Finally, after all those dreams about owning an airplane, you've decided to take the plunge.
Now comes another major decision, especially if this hefty financial commitment has you a bit on edge: co-ownership or sole ownership? Would an aircraft partnership save you money and/or allow you to fly a bigger and better airplane for less than you’re spending now?
A partnership, or shared aircraft ownership, is one of the oldest and sometimes most practical forms of owning an airplane. An aircraft partnership is a lot like a marriage; this arrangement can be a rewarding experience for the pilots whose flying needs fit into the joint-ownership framework. If you can’t or don’t want to own an entire airplane by yourself, this fast-growing segment of aviation can be the ticket to flying on your own terms.
Shared ownership is more common than most pilots realize and has been around for a very long time (we can assume that the world’s first airplane was owned jointly by Wilbur and Orville). It includes large and small airplanes; the very rich and average Joes; and formal, professional management on new airplanes or just good buddies sharing a used Cherokee. Most of the new aircraft manufacturers have a factory-sponsored program, but some partnerships are actually formed on the golf course, in the airport coffee shop, or at your office or place of employment.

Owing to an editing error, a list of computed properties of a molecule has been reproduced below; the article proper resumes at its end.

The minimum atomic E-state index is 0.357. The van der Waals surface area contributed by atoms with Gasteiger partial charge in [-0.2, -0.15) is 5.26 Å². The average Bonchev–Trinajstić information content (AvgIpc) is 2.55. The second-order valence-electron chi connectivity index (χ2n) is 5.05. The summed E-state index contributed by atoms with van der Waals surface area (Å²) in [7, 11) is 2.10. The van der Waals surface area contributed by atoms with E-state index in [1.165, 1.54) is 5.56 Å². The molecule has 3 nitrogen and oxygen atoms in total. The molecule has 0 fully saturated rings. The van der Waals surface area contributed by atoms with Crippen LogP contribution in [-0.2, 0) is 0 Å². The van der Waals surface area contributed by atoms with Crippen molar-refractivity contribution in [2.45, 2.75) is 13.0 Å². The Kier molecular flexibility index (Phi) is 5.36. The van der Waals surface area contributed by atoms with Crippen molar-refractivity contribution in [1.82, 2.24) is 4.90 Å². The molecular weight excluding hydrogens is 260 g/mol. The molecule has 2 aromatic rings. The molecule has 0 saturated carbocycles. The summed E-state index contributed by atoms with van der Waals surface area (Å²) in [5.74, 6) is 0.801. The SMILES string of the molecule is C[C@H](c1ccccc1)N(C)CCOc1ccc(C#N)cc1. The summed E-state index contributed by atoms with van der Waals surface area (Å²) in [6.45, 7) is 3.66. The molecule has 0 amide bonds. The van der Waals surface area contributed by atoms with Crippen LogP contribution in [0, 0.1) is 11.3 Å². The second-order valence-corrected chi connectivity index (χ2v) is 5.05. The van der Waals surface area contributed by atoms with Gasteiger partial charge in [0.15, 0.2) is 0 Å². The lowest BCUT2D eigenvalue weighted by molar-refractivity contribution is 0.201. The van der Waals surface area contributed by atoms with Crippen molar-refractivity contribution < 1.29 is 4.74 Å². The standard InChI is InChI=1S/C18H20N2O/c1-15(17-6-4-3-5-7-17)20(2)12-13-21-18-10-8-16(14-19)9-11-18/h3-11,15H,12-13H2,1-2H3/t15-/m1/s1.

The major benefit of successful aircraft joint-ownership programs is the cost savings to the partners. Hangar, insurance, maintenance and purchase price are shared instead of all coming out of one pilot’s pocket. The underlying benefits of shared ownership are really for those pilots that need an airplane for just a small amount of time - not enough to warrant full ownership costs, but enough to need more reliable access than rentals or charters can provide.